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chortle

[chawr-tl]
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verb (used without object), chor·tled, chor·tling.
  1. to chuckle gleefully.
verb (used with object), chor·tled, chor·tling.
  1. to express with a gleeful chuckle: to chortle one's joy.
noun
  1. a gleeful chuckle.

Origin of chortle

blend of chuckle and snort; coined by Lewis Carroll in Through the Looking-Glass (1871)
Related formschor·tler, noun
Dictionary.com Unabridged Based on the Random House Unabridged Dictionary, © Random House, Inc. 2018

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British Dictionary definitions for chortled

chortle

verb
  1. (intr) to chuckle gleefully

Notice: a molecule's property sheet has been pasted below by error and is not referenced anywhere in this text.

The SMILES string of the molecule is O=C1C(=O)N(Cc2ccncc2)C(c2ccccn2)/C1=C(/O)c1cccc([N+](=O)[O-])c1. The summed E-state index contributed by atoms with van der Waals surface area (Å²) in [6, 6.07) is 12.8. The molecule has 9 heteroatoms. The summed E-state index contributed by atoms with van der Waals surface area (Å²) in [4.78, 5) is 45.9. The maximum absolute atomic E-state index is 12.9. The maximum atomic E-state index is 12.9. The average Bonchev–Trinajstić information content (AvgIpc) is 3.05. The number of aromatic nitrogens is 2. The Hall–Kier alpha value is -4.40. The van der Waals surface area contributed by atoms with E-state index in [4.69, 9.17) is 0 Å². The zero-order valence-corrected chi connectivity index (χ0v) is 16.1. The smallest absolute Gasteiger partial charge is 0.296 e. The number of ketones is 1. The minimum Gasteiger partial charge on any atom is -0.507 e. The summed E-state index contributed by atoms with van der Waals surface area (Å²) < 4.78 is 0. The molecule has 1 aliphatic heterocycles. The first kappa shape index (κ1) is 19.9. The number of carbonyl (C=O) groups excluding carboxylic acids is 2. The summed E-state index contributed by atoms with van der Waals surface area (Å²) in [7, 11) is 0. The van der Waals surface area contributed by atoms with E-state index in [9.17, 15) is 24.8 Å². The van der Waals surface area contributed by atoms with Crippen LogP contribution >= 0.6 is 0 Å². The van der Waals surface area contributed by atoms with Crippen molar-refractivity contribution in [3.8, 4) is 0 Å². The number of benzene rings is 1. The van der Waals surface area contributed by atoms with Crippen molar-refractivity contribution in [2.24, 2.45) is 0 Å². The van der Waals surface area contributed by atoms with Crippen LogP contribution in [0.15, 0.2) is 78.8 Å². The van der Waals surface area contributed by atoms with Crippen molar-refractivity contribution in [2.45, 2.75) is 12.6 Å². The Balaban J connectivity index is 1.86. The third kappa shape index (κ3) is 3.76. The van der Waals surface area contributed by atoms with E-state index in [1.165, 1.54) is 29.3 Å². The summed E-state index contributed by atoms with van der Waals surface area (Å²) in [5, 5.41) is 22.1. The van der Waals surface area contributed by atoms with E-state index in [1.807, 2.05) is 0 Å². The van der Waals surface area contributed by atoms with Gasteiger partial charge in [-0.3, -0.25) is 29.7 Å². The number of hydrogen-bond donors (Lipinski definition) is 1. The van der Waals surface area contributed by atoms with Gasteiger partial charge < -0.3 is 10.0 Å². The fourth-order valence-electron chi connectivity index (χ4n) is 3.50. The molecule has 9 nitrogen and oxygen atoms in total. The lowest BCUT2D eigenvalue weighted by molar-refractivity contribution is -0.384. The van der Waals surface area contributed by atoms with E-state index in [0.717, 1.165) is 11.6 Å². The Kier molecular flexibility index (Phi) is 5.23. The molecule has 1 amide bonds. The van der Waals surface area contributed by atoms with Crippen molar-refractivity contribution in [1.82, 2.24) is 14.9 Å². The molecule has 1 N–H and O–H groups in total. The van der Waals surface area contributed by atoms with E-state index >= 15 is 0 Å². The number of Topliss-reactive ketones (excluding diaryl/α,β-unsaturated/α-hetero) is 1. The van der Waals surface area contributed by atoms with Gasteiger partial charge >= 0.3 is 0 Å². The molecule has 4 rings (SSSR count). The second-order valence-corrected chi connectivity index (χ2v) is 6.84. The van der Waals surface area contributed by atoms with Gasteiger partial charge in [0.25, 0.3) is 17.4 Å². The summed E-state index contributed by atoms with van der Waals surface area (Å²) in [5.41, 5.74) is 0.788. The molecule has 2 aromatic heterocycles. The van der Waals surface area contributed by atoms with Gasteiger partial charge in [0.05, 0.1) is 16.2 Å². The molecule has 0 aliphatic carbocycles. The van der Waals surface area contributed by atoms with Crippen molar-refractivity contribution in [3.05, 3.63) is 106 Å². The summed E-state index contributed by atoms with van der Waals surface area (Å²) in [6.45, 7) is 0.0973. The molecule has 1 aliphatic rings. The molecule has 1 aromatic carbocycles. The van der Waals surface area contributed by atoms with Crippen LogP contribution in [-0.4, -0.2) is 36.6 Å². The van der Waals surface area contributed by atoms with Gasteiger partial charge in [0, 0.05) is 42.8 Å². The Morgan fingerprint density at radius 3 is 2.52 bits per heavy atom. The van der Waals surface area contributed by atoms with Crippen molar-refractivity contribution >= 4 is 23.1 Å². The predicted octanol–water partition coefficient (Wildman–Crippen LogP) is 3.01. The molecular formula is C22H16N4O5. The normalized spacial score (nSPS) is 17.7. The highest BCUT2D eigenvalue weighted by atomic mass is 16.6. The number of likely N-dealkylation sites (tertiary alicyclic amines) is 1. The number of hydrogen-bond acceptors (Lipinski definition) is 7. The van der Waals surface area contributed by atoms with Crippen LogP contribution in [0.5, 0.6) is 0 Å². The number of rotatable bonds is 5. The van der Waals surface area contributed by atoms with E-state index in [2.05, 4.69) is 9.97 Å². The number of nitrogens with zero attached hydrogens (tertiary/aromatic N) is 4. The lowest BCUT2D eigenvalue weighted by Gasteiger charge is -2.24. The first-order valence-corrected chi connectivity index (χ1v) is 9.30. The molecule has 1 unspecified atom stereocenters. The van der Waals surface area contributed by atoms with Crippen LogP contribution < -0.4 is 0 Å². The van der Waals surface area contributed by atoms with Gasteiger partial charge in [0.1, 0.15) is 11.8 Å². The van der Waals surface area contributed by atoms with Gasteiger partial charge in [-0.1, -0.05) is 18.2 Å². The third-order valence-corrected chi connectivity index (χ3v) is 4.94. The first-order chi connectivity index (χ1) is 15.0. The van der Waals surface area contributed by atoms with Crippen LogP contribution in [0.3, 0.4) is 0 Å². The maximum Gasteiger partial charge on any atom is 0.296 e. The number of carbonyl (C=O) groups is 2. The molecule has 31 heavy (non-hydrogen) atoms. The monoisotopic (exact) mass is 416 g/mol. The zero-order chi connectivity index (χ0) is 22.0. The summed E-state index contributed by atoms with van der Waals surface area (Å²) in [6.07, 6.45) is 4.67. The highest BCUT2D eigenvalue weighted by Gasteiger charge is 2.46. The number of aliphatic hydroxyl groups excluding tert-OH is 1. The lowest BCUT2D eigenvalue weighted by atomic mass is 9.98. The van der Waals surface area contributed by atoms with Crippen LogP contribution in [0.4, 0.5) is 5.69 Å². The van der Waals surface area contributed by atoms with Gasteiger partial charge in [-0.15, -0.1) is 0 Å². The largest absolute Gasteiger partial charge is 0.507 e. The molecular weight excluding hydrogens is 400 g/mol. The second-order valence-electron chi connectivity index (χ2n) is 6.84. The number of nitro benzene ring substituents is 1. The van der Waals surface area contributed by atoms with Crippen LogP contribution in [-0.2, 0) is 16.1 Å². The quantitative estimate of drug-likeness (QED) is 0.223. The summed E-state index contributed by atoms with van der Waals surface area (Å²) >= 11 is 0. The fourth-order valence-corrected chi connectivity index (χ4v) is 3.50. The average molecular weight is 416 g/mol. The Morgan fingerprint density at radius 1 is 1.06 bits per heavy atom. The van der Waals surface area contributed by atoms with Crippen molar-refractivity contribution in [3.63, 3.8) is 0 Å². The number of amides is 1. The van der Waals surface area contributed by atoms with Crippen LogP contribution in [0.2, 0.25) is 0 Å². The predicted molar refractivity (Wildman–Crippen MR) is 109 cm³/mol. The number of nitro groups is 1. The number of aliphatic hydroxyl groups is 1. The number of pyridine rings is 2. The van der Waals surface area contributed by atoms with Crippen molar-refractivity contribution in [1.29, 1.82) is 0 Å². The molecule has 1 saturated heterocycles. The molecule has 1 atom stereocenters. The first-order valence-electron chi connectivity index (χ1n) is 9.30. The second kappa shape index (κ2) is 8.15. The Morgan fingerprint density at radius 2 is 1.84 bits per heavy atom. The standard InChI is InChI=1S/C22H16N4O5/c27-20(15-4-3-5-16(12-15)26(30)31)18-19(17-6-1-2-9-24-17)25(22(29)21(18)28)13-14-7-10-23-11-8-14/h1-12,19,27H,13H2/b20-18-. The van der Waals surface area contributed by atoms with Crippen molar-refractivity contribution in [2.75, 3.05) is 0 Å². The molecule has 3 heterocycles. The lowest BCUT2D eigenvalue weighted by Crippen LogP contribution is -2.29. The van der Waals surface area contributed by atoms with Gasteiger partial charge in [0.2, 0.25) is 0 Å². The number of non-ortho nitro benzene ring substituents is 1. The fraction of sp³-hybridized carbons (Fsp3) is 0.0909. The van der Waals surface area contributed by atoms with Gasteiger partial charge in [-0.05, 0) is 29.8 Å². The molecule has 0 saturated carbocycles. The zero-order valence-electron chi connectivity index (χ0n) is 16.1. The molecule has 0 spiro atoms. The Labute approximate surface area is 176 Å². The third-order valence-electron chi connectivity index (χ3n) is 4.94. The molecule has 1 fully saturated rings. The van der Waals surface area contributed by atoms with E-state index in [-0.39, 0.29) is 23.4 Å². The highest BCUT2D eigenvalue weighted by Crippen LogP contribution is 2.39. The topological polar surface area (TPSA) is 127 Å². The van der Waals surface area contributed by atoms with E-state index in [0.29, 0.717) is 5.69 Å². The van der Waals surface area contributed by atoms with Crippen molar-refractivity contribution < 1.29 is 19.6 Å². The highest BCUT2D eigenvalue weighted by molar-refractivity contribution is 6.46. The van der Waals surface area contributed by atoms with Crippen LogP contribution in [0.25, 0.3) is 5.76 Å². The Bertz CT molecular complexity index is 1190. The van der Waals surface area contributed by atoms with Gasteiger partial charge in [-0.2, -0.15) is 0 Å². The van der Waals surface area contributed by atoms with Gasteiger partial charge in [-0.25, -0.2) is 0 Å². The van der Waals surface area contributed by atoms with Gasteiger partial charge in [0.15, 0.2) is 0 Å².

noun
  1. a gleeful chuckle
Derived Formschortler, noun

Word Origin

C19: coined (1871) by Lewis Carroll in Through the Looking-glass; probably a blend of chuckle + snort
Collins English Dictionary - Complete & Unabridged 2012 Digital Edition © William Collins Sons & Co. Ltd. 1979, 1986 © HarperCollins Publishers 1998, 2000, 2003, 2005, 2006, 2007, 2009, 2012

Word Origin and History for chortled

chortle

v.

coined 1872 by Lewis Carroll in "Through the Looking Glass," perhaps from chuckle and snort. Related: Chortled; chortling. As a noun, from 1903.

Online Etymology Dictionary, © 2010 Douglas Harper